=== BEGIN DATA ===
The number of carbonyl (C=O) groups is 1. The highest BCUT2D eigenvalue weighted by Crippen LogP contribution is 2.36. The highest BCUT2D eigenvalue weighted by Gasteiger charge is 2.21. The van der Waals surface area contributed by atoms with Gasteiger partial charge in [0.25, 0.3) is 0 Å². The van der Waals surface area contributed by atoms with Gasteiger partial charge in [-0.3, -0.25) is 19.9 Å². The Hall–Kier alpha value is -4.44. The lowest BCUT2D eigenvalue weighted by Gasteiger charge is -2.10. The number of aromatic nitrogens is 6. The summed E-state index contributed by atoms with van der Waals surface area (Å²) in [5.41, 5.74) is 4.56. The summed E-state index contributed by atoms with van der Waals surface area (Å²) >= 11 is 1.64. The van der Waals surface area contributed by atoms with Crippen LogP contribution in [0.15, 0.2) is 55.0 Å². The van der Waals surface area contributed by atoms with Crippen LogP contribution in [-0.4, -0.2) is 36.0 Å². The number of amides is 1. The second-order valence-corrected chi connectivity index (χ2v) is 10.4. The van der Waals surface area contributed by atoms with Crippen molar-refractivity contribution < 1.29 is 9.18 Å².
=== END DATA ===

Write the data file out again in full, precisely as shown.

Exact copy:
The number of carbonyl (C=O) groups is 1. The highest BCUT2D eigenvalue weighted by Crippen LogP contribution is 2.36. The highest BCUT2D eigenvalue weighted by Gasteiger charge is 2.21. The van der Waals surface area contributed by atoms with Gasteiger partial charge in [0.25, 0.3) is 0 Å². The van der Waals surface area contributed by atoms with Gasteiger partial charge in [-0.3, -0.25) is 19.9 Å². The Hall–Kier alpha value is -4.44. The lowest BCUT2D eigenvalue weighted by Gasteiger charge is -2.10. The number of aromatic nitrogens is 6. The summed E-state index contributed by atoms with van der Waals surface area (Å²) in [5.41, 5.74) is 4.56. The summed E-state index contributed by atoms with van der Waals surface area (Å²) >= 11 is 1.64. The van der Waals surface area contributed by atoms with Crippen LogP contribution in [0.15, 0.2) is 55.0 Å². The van der Waals surface area contributed by atoms with Crippen LogP contribution in [-0.4, -0.2) is 36.0 Å². The number of amides is 1. The second-order valence-corrected chi connectivity index (χ2v) is 10.4. The van der Waals surface area contributed by atoms with Crippen molar-refractivity contribution < 1.29 is 9.18 Å².